Spritz Cookies

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Who knew the boy could bake? Here’s classic Christmas cookie from Hank. Enjoy! ~Elise

This cookie is my other favorite Christmas cookie, along with walnut snowballs. I am sure my mum made all kinds of Christmas cookies over the years, but none were as memorable as these two. Spritz, she called them, and little did I know that this was far more than a pet name she had for the cookie.

Flash forward 20 years, and here I am, looking to make these cookies again. I asked mum for her recipe and she gave it to me, and I then began researching this cookie. Wow. I had no idea spritz was one of the most popular cookies in all Cookiedom, made in thousands of variations of shape, ingredient and garnish.

I was blown away, but I needed to make mum’s version, which is a very simple butter cookie with a little vanilla added, topped with red or green colored sugar or a piece of walnut. Only thing was, mum warned, I’d need a cookie press.

Huh. I remember hers, a brass thing that looked like a fancy caulking gun. I reckoned I could do the same with a piping bag and a star tip. Wrong. Epic fail. So we went out and bought a cookie press, and then found out that using one requires practice and skill. After much fiddling, I learned to make decent enough cookies, but I’m certainly no expert.

So here it is: My mum’s spritz recipe. Simple, archaic—no mixer needed, just use your hands—but light, rich and full of memories. Surely there must be some of you out there who make spritz, right? How are yours different?

From the recipe archive, first posted 2010.

Spritz Cookies Recipe

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  • Prep time: 25 minutes
  • Cook time: 10 minutes
  • Yield: Makes about 35 cookies, depending on how big you make them.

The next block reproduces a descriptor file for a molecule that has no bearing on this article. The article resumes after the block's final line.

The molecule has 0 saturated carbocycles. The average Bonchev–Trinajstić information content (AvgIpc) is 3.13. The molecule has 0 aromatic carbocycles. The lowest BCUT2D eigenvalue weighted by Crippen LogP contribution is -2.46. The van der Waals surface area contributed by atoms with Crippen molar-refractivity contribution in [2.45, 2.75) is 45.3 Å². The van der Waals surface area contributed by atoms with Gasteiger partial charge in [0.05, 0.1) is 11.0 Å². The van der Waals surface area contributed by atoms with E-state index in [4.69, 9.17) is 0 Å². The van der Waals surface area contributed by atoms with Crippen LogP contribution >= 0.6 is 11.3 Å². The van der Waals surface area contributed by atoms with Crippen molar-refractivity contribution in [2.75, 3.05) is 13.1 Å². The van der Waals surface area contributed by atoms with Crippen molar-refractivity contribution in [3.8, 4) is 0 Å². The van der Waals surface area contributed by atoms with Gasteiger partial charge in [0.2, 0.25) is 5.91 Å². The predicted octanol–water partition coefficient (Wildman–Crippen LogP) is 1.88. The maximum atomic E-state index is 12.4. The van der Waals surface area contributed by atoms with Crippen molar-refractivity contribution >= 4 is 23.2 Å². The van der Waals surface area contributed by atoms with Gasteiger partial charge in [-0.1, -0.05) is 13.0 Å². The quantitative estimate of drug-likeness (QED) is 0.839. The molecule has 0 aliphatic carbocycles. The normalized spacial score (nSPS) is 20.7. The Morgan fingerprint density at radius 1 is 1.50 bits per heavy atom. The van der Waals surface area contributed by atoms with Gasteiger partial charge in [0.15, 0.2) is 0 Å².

Make sure your butter has warmed to room temperature before making this recipe. It matters a lot!

Ingredients

Cookies:

  • 2 cups all-purpose flour or cake flour
  • 1/2 cup white granulated sugar
  • A pinch of salt
  • 1 teaspoon vanilla extract
  • 1 egg
  • 1/2 pound unsalted butter, at room temperature and cut into small cubes

Optional Garnishes:

  • Colored sugar
  • Sprinkles
  • Pieces of nuts (walnuts, hazelnuts, etc)
  • Frosting
  • Maraschino cherries
  • Powdered sugar

Method

1 Preheat the oven to 350°F. Whisk together the flour, sugar and salt in a large bowl, then sprinkle with vanilla extract. Crack the egg into the center of the bowl and then dot the flour mixture with the pieces of butter. Mix everything together with your clean hands until you get a dough. Try not to knead it too much, as you will then make tough cookies. You just want everything to come together cohesively.

2 You will need a cookie press to make traditional spritz. Put on the die of your choice—I like a star or snowflake pattern—then load the press with the dough. Ratchet out the dough onto an ungreased cookie sheet. This takes practice, so be prepared to mess a bunch up at first.